ScrapWareSV is playing a part in a construction project at our office park. This project consists of removing all of the exterior aluminum and wood trim and replacing it with modern vinyl-coated aluminum trim.
These types of jobs generate a significant amount of scrap metal for our customers. This blog entry will show you how ScrapWareSV is invoved in this process.
The first step in the process is for the contractor to order a container. They called our local customer who created an account for them in ScrapWareSV. Our customer then discussed with the contractor the projected amount of scrap generated by the job. Basis this discussion, our customer then selected the correct container size and used the ScrapWareSV Dispatch and Container Tracking modules to have a container delivered to our office park.
For this job site, the best container for the application was a 40-yard rolloff container. A printed Dispatch Ticket generated by ScrapWareSV was given to the contractor by the rolloff truck driver when the container was delivered. An image of the container is below.
The next steps are comprised of removal of all of the existing aluminum trim and rotted wood. Then the rotted wood is replaced with modern treated wood. The image below shows the removed aluminum trim, gutters and downspouts.
The removed aluminum trim is then separated from the rotted wood and placed into a the rolloff container. Once this container is full, it will be swapped with an empty one. The ScrapWareSV Dispatch, Container Tracking and Purchases modules will be part of that process. The process repeats until the job is completed. The following image shows the scrap alumimum inside the container. The image was taken by peering through an inspection hole cut into the container.
As the above material is removed, it is replaced with modern vinyl-coated aluminum. This material comes from the factory boxed up in coils. More than likely this trim coil was made from recycled aluminum. An image of this material is below.
The new trim coil is cut into pieces and bent to shape using a bending machine or “break”. This process generates scrap material as well. The new aluminum trim is affixed to the buildings using fasterners and the seams are caulked. The scrap from the new trim coil is placed in the container along with the other aluminum scrap. An image of this machine and the scrap it generates can be seen in the bottom right corner of the photo below.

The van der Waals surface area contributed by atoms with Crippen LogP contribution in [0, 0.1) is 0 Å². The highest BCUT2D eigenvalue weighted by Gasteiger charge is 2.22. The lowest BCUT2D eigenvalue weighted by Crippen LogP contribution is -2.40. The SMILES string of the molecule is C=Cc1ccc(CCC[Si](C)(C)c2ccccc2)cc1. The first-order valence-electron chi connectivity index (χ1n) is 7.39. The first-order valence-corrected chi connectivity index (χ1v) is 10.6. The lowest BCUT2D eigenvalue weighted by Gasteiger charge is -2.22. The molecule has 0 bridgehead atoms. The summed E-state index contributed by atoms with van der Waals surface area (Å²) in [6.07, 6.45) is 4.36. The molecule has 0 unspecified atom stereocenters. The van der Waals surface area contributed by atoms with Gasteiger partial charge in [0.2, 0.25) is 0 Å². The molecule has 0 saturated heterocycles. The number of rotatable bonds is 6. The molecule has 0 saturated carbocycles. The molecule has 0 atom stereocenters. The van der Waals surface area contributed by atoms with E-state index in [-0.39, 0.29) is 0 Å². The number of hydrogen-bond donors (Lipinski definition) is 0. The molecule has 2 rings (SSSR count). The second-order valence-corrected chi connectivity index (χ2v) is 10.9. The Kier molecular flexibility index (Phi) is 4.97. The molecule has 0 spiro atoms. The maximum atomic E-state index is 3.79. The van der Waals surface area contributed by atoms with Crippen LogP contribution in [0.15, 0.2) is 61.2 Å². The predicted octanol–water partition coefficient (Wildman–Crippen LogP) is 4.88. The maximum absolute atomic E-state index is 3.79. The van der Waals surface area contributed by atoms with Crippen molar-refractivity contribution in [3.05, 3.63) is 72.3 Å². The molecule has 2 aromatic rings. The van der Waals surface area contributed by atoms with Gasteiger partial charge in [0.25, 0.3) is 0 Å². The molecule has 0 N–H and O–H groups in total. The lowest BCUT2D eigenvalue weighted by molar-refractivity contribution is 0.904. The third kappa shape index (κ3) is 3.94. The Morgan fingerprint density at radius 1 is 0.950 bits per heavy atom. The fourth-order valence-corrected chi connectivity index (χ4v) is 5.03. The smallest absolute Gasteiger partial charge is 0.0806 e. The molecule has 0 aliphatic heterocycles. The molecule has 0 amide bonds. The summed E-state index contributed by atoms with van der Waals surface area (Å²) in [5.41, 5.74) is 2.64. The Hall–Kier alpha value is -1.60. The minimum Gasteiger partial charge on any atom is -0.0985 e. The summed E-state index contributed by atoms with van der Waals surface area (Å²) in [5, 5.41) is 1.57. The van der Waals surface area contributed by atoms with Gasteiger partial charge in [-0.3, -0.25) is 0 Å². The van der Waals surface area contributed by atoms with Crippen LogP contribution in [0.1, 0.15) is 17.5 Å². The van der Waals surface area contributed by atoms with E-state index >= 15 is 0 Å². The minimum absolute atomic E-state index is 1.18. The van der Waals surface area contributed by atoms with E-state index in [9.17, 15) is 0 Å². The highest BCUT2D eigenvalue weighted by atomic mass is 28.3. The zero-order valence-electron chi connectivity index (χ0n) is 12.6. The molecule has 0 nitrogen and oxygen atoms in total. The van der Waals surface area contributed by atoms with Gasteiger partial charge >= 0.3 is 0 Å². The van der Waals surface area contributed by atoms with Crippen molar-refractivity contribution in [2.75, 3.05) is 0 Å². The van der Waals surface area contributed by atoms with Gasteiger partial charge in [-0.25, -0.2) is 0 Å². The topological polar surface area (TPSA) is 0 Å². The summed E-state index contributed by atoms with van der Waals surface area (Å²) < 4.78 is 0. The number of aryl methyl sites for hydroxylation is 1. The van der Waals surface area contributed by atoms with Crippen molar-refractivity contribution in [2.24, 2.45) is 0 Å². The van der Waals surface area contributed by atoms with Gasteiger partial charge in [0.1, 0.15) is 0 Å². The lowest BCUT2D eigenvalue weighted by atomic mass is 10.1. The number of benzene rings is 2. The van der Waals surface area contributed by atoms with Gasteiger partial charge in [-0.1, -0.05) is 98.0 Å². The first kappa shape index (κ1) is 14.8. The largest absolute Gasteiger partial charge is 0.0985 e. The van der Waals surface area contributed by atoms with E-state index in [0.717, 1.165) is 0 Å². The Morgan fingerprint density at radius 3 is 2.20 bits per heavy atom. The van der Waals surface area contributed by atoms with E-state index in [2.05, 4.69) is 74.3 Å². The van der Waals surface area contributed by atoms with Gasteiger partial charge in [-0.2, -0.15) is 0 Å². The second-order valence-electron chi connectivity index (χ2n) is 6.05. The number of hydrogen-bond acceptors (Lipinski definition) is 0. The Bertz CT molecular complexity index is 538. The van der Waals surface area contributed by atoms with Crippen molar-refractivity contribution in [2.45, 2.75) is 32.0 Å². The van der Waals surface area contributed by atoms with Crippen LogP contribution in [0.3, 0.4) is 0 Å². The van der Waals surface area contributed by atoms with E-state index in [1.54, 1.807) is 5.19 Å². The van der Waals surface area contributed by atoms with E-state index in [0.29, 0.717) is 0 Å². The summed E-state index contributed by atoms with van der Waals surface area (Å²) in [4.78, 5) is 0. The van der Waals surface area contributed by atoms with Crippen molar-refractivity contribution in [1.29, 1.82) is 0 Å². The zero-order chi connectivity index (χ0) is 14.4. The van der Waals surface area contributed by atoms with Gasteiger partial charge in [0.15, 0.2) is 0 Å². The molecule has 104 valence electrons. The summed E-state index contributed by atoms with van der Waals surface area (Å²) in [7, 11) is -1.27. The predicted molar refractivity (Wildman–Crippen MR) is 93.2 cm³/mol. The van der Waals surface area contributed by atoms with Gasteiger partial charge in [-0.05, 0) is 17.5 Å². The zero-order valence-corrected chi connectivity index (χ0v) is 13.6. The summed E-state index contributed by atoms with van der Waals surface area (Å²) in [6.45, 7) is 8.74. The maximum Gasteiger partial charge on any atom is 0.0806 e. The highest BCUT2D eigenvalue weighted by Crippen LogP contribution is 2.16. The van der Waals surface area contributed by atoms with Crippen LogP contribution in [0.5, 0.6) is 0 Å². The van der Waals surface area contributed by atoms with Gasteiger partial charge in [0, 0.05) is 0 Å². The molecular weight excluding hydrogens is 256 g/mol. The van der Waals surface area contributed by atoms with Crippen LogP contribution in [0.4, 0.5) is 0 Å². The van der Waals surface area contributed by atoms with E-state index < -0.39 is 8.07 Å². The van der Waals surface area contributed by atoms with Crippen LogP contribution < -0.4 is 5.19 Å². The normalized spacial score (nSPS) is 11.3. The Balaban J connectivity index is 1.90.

Once the new aluminum gutters are installed, the downspouts need to be connected. Holes are punched in the new gutters and then the new downspouts are fastened. The punchings from the gutters generate additional scrap aluminum that gets placed into the container. Shown below is an image of new aluminum downspout material. It comes from the factory boxed up and ready to be installed. More than likely it was made from recycled aluminum.
Think of the scrap metal generated by this job and multiply it by hundreds if not thousands of jobs just like it around the US and Canada. That’s a serious stream of scrap metal. During a construction boom, that stream can grow quite large.
When the full container reaches our customer, it will be weighed and the material graded. The vendor (in this case the siding contractor) will be paid for the scrap aluminum. The material will then be baled and shipped to a consumer. It will then be melted into aluminum ingots, sheet or coil to be re-used for its next application.
In addition to the Dispatch and Container Tracking functions, ScrapWareSV handles the Vendor Pricing and Purchasing of the material from the contractor, Inventory, and the Sales Contract, Shipment and Sale of the material to the consumer. ScrapWareSV also generates all of the requisite ledger interface transactions for the above.
This blog entry gave you a glimpse of how ScrapWareSV is used on a daily basis for both our customers and their suppliers.